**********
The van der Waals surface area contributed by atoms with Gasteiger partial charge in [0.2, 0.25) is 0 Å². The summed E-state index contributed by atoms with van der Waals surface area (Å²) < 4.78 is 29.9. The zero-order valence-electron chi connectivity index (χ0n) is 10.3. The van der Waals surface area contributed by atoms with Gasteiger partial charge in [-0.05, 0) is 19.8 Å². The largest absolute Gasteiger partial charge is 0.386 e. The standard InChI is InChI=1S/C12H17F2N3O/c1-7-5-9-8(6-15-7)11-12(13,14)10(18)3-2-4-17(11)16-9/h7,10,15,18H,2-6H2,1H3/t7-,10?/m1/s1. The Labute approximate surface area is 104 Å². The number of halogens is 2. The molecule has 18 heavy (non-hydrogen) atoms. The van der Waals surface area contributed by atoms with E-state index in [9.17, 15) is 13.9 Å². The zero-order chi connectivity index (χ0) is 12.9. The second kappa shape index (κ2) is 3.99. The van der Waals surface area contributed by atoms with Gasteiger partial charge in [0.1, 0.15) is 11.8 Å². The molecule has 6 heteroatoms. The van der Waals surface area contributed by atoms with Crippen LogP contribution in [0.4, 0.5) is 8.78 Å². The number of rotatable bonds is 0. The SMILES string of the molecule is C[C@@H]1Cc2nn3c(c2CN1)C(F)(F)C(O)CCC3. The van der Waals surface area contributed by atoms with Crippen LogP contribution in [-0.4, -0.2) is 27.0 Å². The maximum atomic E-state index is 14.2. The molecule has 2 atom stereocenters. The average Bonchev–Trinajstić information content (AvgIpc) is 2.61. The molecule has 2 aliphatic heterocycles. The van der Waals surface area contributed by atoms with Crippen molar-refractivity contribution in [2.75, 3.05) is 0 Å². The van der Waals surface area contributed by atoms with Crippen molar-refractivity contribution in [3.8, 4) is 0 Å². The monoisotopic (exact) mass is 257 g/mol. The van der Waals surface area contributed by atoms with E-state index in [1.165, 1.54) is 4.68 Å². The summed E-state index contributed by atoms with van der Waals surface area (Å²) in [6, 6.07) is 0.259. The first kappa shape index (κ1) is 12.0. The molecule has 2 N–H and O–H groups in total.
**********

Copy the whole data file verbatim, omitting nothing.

The van der Waals surface area contributed by atoms with Gasteiger partial charge in [0.2, 0.25) is 0 Å². The summed E-state index contributed by atoms with van der Waals surface area (Å²) < 4.78 is 29.9. The zero-order valence-electron chi connectivity index (χ0n) is 10.3. The van der Waals surface area contributed by atoms with Gasteiger partial charge in [-0.05, 0) is 19.8 Å². The largest absolute Gasteiger partial charge is 0.386 e. The standard InChI is InChI=1S/C12H17F2N3O/c1-7-5-9-8(6-15-7)11-12(13,14)10(18)3-2-4-17(11)16-9/h7,10,15,18H,2-6H2,1H3/t7-,10?/m1/s1. The Labute approximate surface area is 104 Å². The number of halogens is 2. The molecule has 18 heavy (non-hydrogen) atoms. The van der Waals surface area contributed by atoms with E-state index in [9.17, 15) is 13.9 Å². The zero-order chi connectivity index (χ0) is 12.9. The second kappa shape index (κ2) is 3.99. The van der Waals surface area contributed by atoms with Gasteiger partial charge in [0.1, 0.15) is 11.8 Å². The molecule has 6 heteroatoms. The van der Waals surface area contributed by atoms with Crippen LogP contribution in [0.4, 0.5) is 8.78 Å². The number of rotatable bonds is 0. The SMILES string of the molecule is C[C@@H]1Cc2nn3c(c2CN1)C(F)(F)C(O)CCC3. The van der Waals surface area contributed by atoms with Crippen LogP contribution in [-0.4, -0.2) is 27.0 Å². The maximum atomic E-state index is 14.2. The molecule has 2 atom stereocenters. The average Bonchev–Trinajstić information content (AvgIpc) is 2.61. The molecule has 2 aliphatic heterocycles. The van der Waals surface area contributed by atoms with Crippen molar-refractivity contribution in [2.75, 3.05) is 0 Å². The van der Waals surface area contributed by atoms with Crippen molar-refractivity contribution in [3.8, 4) is 0 Å². The monoisotopic (exact) mass is 257 g/mol. The van der Waals surface area contributed by atoms with E-state index in [1.165, 1.54) is 4.68 Å². The summed E-state index contributed by atoms with van der Waals surface area (Å²) in [6, 6.07) is 0.259. The first kappa shape index (κ1) is 12.0. The molecule has 2 N–H and O–H groups in total.